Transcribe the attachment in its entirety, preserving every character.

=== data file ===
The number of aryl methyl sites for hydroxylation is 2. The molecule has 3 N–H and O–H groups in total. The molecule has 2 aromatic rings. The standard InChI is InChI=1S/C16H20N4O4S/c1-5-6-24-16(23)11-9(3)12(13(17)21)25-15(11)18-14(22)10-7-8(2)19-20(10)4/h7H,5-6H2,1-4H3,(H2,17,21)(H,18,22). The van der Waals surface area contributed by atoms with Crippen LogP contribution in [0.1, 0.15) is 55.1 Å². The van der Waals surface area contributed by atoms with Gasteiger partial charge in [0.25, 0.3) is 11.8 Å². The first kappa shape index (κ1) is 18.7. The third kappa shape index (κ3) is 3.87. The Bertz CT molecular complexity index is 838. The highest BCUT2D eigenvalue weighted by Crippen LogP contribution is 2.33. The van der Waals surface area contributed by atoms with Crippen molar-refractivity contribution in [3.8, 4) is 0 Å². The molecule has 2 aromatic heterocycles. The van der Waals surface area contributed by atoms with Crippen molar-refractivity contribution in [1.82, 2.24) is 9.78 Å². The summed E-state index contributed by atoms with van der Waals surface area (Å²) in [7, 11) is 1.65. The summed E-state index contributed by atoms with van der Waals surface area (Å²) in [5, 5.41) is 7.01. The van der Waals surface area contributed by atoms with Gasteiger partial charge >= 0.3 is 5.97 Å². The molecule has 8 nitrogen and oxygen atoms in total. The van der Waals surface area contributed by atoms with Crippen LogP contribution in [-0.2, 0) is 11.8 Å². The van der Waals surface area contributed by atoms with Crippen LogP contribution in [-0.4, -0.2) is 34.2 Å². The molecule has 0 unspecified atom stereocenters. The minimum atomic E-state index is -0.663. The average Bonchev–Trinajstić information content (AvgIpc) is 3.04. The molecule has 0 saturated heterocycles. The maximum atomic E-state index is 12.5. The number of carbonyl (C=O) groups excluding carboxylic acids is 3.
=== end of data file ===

The number of aryl methyl sites for hydroxylation is 2. The molecule has 3 N–H and O–H groups in total. The molecule has 2 aromatic rings. The standard InChI is InChI=1S/C16H20N4O4S/c1-5-6-24-16(23)11-9(3)12(13(17)21)25-15(11)18-14(22)10-7-8(2)19-20(10)4/h7H,5-6H2,1-4H3,(H2,17,21)(H,18,22). The van der Waals surface area contributed by atoms with Crippen LogP contribution in [0.1, 0.15) is 55.1 Å². The van der Waals surface area contributed by atoms with Gasteiger partial charge in [0.25, 0.3) is 11.8 Å². The first kappa shape index (κ1) is 18.7. The third kappa shape index (κ3) is 3.87. The Bertz CT molecular complexity index is 838. The highest BCUT2D eigenvalue weighted by Crippen LogP contribution is 2.33. The van der Waals surface area contributed by atoms with Crippen molar-refractivity contribution in [3.8, 4) is 0 Å². The molecule has 2 aromatic heterocycles. The van der Waals surface area contributed by atoms with Crippen molar-refractivity contribution in [1.82, 2.24) is 9.78 Å². The summed E-state index contributed by atoms with van der Waals surface area (Å²) in [7, 11) is 1.65. The summed E-state index contributed by atoms with van der Waals surface area (Å²) in [5, 5.41) is 7.01. The van der Waals surface area contributed by atoms with Gasteiger partial charge >= 0.3 is 5.97 Å². The molecule has 8 nitrogen and oxygen atoms in total. The van der Waals surface area contributed by atoms with Crippen LogP contribution in [-0.2, 0) is 11.8 Å². The van der Waals surface area contributed by atoms with Crippen LogP contribution in [-0.4, -0.2) is 34.2 Å². The molecule has 0 unspecified atom stereocenters. The minimum atomic E-state index is -0.663. The average Bonchev–Trinajstić information content (AvgIpc) is 3.04. The molecule has 0 saturated heterocycles. The maximum atomic E-state index is 12.5. The number of carbonyl (C=O) groups excluding carboxylic acids is 3.